For filtertrap assay, the pellet obtained after centrifugation of the cell lysate was resuspended and treated with endonucleases for 1 hour at 37°C (1mM MgCl2, 50mM Tris/HCl pH8.0, with 0.02U/μl DENARASE® (c-LEcta) added fresh). This reaction was stopped by adding 2x termination buffer (40mM EDTA, 4% SDS, 100mM DTT fresh) and samples were diluted in 2% SDS buffer (2% SDS, 150mM NaCl, 10mM Tris/HCl pH8.0). Cellulose acetate membranes (Schleicher & Schuell) with a pore size of 0.2 μm were pre-equilibrated in 2% SDS buffer. After sample loading through the Bio-Dot microfiltration apparatus (Biorad, Hercules, CA, USA), the membrane was washed twice with 0.1% SDS buffer (0.1% SDS, 150mM NaCl, 10mM Tris pH8.0) and further treated like western blot membranes.


The following primary antibodies were used: anti-PA28α, directed against RVQPEAQAKVDVFRED, (1:3000, kindly provided by Prof. M Groettrup, University of Konstanz, Germany) [100], anti-PA28α (1:1000, Enzo Life Sciences, BML-PW8185), anti-polyQ 1C2 (1:1000, Millipore, MAB1574), anti-polyQ (1:1000, Sigma-Aldrich 3B5H10, P1874), anti-β-actin (1:1000, Santa Cruz, SC-130656 and SC-47778), anti-α2 (1:1000, MCP236, kindly provided by Prof. Rasmus Hartmann-Petersen, Biologisk Institut, University of Copenhagen, Copenhagen), anti-α7 (1:1000, MCP72, Enzo Life Sciences, PW8110), anti-HTT (1:5000, Abcam, ab109115), anti-tubulin (1:1000, Cell Signaling Technology, CST2148) and anti-RPT (1:1000, Enzo Life Sciences, PW8825). IRDye 680 and IRDye 800 (1:10.000; LI-COR Biosciences) were used as secondary antibodies.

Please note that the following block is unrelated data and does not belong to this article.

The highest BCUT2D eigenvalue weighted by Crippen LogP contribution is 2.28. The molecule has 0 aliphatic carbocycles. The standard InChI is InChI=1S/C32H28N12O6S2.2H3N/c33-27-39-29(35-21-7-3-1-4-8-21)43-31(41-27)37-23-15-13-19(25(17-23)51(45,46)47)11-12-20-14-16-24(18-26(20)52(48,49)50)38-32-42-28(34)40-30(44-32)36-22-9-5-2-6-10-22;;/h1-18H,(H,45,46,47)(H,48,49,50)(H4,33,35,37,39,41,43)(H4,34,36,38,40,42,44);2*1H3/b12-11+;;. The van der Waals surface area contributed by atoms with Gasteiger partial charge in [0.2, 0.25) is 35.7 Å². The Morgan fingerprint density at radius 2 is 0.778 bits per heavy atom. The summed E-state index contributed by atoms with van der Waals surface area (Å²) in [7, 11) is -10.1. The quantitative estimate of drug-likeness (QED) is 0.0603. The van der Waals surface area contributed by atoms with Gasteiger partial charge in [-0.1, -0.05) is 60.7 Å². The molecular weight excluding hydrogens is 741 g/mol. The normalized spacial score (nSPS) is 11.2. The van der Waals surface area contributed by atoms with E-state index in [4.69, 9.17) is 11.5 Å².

In vitro degradation assays

mHTT(Q25/Q97)exon1-H4 was purified as described before [19]. 100ng purified HTT(Q97)exon1-H4 protein was incubated with 0.3μg mammalian open-gated 20S proteasomes in 1x 20S buffer (10mM Tris/HCl pH7.4, 30mM NaCl, 1mM MgCl2, 400μM DTT fresh) for 8 hours at 37°C. For proteasome inhibition, 1μM epoxomicin (Sigma), or similar amounts of DMSO in control samples, was added. For proteasome activation, 3μg isolated PA28αβ caps, 50μM RPT peptides (both kindly provided by Prof. M. Rechsteiner, University of Utah School of Medicine, USA) or 0.01% SDS were added to the reaction. ATP Regeneration solution (Enzo Life Sciences) was added to reactions involving the 26S proteasome. After the incubation period, 0.5μM ABP was added for an additional 30 minutes at 37°C. The reaction was stopped by boiling the samples in 6x sample loading buffer (350mM Tris/HCl pH6.8, 10% SDS, 30% glycerol, 6% β-mercaptoethanol, bromophenol blue). The complete reaction was used for 12.5% SDS PAGE to visualize ABP signal and for immunoblotting.

Fluorescent microscopy and quantification of aggregate formation